In this Book

NYU Press
summary

During the 1930s many Americans avoided thinking about war erupting in Europe, believing it of little relevance to their own lives. Yet, the Warner Bros. film studio embarked on a virtual crusade to alert Americans to the growing menace of Nazism.

Polish-Jewish immigrants Harry and Jack Warner risked both reputation and fortune to inform the American public of the insidious threat Hitler's regime posed throughout the world. Through a score of films produced during the 1930s and early 1940s-including the pivotal Sergeant York-the Warner Bros. studio marshaled its forces to influence the American conscience and push toward intervention in World War II.

Celluloid Soldiers offers a compelling historical look at Warner Bros.'s efforts as the only major studio to promote anti-Nazi activity before the outbreak of the Second World War.

Table of Contents

  1. Cover
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  1. Title Page, Copyright, Dedication
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  1. Contents
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  1. Acknowledgments
  2. pp. ix-x
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  1. Time Line
  2. pp. xi-xxii
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  1. Introduction
  2. pp. 1-34
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  1. Black Legion: Fascism in the Heartland
  2. pp. 35-56
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  1. The Road to Confessions of a Nazi Spy and Beyond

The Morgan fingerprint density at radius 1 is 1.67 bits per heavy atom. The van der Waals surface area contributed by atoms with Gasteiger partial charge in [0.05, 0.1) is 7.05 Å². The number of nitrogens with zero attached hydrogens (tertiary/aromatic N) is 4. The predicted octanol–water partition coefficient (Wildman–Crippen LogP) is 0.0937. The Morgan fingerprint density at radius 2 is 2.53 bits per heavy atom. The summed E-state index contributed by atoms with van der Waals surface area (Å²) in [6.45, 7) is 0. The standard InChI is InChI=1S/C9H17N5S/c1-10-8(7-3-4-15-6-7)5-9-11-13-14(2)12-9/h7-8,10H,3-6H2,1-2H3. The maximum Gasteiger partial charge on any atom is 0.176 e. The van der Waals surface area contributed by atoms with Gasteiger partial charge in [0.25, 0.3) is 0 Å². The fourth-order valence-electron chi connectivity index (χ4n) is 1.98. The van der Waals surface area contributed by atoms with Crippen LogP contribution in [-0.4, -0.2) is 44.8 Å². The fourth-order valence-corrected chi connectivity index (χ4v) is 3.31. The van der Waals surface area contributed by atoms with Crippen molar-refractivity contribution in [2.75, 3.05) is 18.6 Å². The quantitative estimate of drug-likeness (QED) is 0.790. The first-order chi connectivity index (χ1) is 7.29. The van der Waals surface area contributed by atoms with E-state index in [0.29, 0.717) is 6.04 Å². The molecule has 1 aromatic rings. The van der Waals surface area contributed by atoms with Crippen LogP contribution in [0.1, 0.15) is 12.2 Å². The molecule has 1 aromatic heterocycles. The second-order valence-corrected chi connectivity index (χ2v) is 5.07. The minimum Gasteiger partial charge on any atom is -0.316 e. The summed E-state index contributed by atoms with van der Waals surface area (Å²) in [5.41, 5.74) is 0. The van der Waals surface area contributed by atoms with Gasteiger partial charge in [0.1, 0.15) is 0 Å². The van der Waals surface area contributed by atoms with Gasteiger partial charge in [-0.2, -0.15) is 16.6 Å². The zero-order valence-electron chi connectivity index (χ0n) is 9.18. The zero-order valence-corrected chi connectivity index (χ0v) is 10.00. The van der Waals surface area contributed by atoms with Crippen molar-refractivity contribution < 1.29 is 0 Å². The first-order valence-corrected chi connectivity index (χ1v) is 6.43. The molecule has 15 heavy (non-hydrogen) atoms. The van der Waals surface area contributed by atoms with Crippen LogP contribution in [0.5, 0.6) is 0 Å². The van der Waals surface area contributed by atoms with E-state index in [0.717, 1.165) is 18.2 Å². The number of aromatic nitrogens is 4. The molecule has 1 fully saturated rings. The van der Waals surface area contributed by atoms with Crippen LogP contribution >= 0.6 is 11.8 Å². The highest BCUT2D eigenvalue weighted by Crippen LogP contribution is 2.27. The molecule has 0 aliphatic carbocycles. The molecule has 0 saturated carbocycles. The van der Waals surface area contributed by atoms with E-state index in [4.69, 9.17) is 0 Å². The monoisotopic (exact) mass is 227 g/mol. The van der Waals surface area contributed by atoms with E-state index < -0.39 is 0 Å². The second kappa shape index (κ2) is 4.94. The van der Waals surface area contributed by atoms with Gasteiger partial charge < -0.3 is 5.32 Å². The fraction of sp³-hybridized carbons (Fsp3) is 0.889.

2. pp. 57-86
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  1. A Change of Heart: Alvin York and the Movie Sergeant York
  2. pp. 87-130
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  1. Using the Devil’s Tool to Do God’s Work: Sergeant York, America First, and the Intervention Debate
  2. pp. 131-153
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  1. Hollywood under the Gun: The Senate Investigation of Propagandain Motion Pictures
  2. pp. 154-171
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  1. “This Isn’t What We Had in Mind”
  2. pp. 172-176
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  1. Postscript
  2. pp. 177-178
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  1. Notes
  2. pp. 179-224
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  1. Bibliography
  2. pp. 225-258
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  1. Index
  2. pp. 259-265
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  1. About the Author
  2. pp. 266-266
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